Two towering personalities of the Bombay film industry hailed from Rawalpindi: Shyam and Balraj Sahni, Others from Rawalpindi who contributed to the Calcutta, Bombay and Lahore film industries before Partition included music director Rafiq Ghaznavi (who also an actor), Swaranlata (who acted in films in Bombay and then moved to Pakistan with her husband Nazir) and song-writer Anand Bakshi. The fabulous actress Nargis’s father, Mohan Babu, was from Rawalpindi. The great song-writer Shailendra was born in Rawalpindi and went to school there, but the family was originally from Bihar.
Rafiq Ghaznavi learnt music in Lahore. He played the lead role and scored the music in A. R. Kardar’s first talkie made in Lahore, Heer Ranjha (1932). It was also the first Punjabi-language talking film. Swaranlata was born in Rawalpindi in a Sikh family, which moved to Delhi and later Bombay. She started acting in films in 1942 but shot to fame in Rattan (1944). Her co-star was Karan Dewan (born in Gujranwala). The songs of Rattan were written by the doyen of Punjabi song writers at Bombay, D.N. Madkhok (born in Gujranwala) while the music score was by Naushad. Swaranlata married Nazir Ahmed Khan and became Sayeeda Begum. Both moved to Lahore at the time of Partition. She acted in many memorable films in Lahore. The Punjabi-language Pherey 1949 and Laarey (1950) and many other films are remembered for her sensitive acting in tragic roles.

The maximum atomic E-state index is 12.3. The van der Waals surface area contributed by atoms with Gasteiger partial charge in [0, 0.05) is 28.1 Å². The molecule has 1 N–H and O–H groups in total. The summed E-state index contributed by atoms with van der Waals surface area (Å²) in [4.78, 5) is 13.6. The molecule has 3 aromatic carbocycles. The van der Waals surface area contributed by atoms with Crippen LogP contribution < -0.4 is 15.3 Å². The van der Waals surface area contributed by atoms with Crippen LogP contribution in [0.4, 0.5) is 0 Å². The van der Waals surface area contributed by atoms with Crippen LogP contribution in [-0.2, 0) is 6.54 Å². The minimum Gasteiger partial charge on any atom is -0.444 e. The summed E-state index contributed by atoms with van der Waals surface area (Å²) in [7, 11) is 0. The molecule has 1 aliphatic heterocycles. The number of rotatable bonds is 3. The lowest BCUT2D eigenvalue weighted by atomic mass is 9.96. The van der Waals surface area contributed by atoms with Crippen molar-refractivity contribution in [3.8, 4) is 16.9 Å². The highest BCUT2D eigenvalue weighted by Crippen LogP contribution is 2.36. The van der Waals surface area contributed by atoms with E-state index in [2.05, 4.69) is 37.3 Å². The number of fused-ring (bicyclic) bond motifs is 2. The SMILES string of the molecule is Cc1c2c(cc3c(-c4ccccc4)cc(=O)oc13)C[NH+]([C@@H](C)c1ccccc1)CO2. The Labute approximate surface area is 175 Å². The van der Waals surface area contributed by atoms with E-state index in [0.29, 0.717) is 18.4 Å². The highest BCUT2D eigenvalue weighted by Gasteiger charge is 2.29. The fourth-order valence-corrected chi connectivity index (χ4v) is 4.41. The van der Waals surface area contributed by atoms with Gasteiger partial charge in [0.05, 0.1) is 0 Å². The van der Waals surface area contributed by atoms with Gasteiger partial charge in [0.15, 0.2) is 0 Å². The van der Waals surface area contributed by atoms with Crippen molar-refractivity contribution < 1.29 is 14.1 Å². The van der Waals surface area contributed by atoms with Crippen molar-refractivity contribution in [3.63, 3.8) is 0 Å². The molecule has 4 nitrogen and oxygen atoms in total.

Shyam was born as Sunder Shyam Chadha on February 20, 1920 in Sialkot, where his father – who was in the Army – was posted. The family was settled in Rawalpindi though it hailed originally from a village in Jhelum district. Shyam was a graduate of Rawalpindi’s landmark Gordon College (where I taught briefly during 1972-73). Shyam made his film debut in Lahore in a Punjabi film, Gawandi (1942). His co-stars were Veena, Manorma, M Ismail and Asha Posley. Shyam acted in many memorable films whose songs continue to haunt people. I will name only a few here: Mann Kee Jeet (1944), Majboor (1948), Dillagi (1949), Patanga (1949), Chandni Raat (1949), Meena Bazaar (1950) and Samadhi (1950).